Richard Petty and Bobby Allison prior to the running of the 2019 Bojangles Southern 500 on September 1 at Darlington Raceway
Jeff Robinson/Icon Sportswire via Getty Images

Nine of NASCAR's Greatest Legends Will Give the "Start Your Engines" Command at the Daytona 500

Drivers, start your engines! If you're a NASCAR fan, you've heard that command countless times. Typically, that responsibility of instructing the racers in the field to fire up their engines, and hyping up the fans in attendance, falls on a single individual, known as the grand marshal. But, on Sunday, February 19, for the 65th running of the Daytona 500, there will a group of nine NASCAR legends who will serve as the grand marshals for this year's"Great American Race."

Richard Petty, Bobby Allison, Bill Elliott, Jeff Gordon, Dale Jarrett, Kevin Harvick, Jimmie Johnson, Kurt Busch and Joey Logano will collectively give the start-your-engines command. The inclusion of the five NASCAR Hall of Famers and four future Hall of Famers is no accident, as each has won both a Daytona 500 and a Cup Series title at some point in their careers.

"If a driver has won both a Daytona 500 and a NASCAR Cup Series championship, they have accomplished the two most difficult feats possible in our sport and deserve to be put on a pedestal," Frank Kelleher, Daytona International Speedway's President, said in an official statement. "As we start NASCAR's 75th anniversary season, it's important to honor these legends. There's no better time to give fans the chance to celebrate the past than before a sold-out crowd at Daytona International Speedway."

Richard Petty, of course, will be most decorated grand marshal of the group, as the 85-year-old North Carolina icon won seven Daytona 500s (1964, 1966, 1971, 1973, 1974, 1979, and 1982) and seven Cup championships (1964, 1967, 1971, 1972, 1974, 1975, and 1979) during his illustrious 35-year career. They call Petty "the King" for a reason. Bobby Allison won three Daytona 500s (1978, 1982, 1988) and the title in 1983, while Bill Elliott won two Daytona 500s (1985 and 1987) and the 1988 Cup Series championship.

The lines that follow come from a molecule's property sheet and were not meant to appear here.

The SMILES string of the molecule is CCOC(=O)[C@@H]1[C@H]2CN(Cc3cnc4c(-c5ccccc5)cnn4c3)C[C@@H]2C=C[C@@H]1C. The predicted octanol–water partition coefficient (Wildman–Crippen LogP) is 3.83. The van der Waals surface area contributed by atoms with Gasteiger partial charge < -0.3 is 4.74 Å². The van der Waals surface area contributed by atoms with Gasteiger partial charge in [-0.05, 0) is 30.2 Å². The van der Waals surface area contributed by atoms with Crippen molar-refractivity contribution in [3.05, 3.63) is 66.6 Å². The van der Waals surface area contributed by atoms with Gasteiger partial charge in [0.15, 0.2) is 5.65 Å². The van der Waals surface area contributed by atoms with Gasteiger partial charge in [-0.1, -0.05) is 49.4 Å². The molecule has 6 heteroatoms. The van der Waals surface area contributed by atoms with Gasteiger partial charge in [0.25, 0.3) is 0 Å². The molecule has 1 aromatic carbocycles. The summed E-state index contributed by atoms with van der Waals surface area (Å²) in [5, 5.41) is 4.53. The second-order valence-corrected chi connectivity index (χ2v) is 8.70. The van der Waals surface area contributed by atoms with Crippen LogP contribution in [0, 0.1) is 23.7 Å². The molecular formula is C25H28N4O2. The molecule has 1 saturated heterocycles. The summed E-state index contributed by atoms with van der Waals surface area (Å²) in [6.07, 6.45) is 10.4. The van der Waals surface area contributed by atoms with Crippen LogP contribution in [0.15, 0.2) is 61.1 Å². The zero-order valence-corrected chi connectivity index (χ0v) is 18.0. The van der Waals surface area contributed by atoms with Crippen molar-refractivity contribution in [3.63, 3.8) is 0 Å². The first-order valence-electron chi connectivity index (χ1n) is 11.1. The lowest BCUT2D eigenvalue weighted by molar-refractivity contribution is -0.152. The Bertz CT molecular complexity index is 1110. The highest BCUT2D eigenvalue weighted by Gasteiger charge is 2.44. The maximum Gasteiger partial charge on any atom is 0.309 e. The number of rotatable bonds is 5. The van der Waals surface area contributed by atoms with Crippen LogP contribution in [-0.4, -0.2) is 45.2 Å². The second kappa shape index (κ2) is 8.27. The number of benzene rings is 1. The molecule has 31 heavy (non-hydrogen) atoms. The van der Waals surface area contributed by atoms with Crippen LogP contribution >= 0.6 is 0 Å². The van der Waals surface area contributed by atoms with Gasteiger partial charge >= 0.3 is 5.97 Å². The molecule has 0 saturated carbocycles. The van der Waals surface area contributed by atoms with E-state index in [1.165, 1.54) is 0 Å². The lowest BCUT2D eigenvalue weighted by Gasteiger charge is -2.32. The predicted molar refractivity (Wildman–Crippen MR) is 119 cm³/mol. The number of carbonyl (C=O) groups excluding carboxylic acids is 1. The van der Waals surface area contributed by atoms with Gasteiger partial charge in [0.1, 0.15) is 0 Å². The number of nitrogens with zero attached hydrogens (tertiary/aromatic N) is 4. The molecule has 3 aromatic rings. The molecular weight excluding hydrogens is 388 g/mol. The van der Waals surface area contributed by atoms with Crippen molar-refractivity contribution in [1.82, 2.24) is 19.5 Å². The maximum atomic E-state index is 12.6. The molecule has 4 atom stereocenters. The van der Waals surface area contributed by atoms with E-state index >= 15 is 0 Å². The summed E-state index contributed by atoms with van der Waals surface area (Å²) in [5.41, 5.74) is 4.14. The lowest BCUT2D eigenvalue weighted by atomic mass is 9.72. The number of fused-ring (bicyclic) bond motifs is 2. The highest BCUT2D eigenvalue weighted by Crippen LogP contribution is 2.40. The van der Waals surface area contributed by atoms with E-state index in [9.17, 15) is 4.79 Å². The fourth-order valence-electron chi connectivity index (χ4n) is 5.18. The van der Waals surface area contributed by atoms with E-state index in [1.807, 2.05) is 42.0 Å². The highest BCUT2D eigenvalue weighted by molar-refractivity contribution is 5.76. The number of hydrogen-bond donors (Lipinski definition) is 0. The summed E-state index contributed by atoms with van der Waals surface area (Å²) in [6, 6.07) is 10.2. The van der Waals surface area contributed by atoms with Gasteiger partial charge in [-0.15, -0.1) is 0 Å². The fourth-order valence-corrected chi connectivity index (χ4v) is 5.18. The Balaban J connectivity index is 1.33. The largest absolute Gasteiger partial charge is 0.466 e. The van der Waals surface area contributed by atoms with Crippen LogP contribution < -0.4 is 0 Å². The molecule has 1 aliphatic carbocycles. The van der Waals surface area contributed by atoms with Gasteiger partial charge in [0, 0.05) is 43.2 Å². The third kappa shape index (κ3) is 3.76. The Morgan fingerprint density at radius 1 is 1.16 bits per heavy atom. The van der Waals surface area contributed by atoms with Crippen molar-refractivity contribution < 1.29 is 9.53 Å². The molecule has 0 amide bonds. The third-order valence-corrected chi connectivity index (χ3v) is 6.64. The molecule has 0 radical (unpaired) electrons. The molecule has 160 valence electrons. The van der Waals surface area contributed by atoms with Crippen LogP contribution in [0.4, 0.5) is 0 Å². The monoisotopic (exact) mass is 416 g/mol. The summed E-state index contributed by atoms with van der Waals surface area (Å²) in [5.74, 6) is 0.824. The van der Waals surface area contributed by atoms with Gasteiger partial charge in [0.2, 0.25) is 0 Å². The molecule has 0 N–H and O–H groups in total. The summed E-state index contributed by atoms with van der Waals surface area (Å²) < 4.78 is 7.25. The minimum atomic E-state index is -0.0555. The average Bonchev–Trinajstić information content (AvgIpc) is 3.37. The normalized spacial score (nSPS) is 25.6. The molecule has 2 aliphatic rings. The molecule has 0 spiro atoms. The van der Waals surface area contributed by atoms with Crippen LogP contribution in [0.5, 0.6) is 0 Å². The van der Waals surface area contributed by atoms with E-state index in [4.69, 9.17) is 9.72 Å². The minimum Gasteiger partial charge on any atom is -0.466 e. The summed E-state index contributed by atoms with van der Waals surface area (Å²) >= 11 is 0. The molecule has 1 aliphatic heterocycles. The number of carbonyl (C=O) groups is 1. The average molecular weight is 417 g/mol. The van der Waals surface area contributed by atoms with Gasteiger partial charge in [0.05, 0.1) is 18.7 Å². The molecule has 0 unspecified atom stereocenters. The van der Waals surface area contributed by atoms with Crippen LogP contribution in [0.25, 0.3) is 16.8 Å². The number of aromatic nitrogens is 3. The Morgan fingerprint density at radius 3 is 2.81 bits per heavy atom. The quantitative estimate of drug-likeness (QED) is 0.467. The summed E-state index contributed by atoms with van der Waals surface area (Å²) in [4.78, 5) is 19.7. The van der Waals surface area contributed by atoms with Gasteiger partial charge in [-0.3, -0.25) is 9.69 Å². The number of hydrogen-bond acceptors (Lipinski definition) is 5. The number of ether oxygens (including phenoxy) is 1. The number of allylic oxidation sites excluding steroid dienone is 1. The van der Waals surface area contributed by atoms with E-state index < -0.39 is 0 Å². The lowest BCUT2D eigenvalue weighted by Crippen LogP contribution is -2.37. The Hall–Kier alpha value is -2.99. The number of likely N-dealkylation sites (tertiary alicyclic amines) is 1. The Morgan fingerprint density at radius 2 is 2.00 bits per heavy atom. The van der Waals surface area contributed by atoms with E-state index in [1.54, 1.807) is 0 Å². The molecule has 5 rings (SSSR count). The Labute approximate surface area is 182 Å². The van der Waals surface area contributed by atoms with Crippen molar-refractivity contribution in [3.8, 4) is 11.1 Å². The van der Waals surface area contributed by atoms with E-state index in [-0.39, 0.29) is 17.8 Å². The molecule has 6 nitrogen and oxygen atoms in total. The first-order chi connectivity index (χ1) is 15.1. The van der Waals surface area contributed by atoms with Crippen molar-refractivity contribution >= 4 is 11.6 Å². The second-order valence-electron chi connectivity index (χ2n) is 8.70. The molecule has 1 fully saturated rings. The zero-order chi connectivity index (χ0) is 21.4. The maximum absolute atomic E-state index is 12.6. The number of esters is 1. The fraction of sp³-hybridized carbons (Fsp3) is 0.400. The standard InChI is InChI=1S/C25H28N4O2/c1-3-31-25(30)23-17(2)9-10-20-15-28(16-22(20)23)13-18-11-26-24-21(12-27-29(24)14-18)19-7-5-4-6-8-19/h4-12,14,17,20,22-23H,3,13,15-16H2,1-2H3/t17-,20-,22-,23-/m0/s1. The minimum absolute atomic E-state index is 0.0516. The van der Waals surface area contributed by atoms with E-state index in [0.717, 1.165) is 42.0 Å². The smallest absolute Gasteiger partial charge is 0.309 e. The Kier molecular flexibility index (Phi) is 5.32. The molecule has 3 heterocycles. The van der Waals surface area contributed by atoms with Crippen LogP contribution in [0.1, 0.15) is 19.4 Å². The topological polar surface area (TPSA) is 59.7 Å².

Dale Jarrett and Jeff Gordon are repping the '90s and early 2000s, as they each have three Daytona 500 victories, with Jarrett winning the runnings in 1993, 1996, and 2000, and Gordon seeing the checkered flag in 1997, 1999, and 2005. Gordon's four titles came in 1995, 1997, 1998, and 2001, while Jarrett's sole championship was in 1999.

Moving onto the mid-2000s, Jimmie Johnson joins Petty, his co-owner at Legacy Motor Club, as the other member of the seven-time champions' club (2006, 2007, 2008, 2009, 2010, 2013, and 2016). Johnson also has two Daytona 500 Ws (2006 and 2013), while his mid-2000s cohort, Kevin Harvick, won the Daytona 500 in 2007 and the title in 2014.

Finally the youngest legends, Kurt Busch and Joey Logano, have two Daytona 500 wins and three championships between them. Busch is the 2004 champ and winner of the 2017 Daytona 500, while defending champion Joey Logano won his first title in 2017 and the Daytona 500 in 2015.

MORE: The Brawl at the 1979 Daytona 500 Was the Most Important Moment in NASCAR History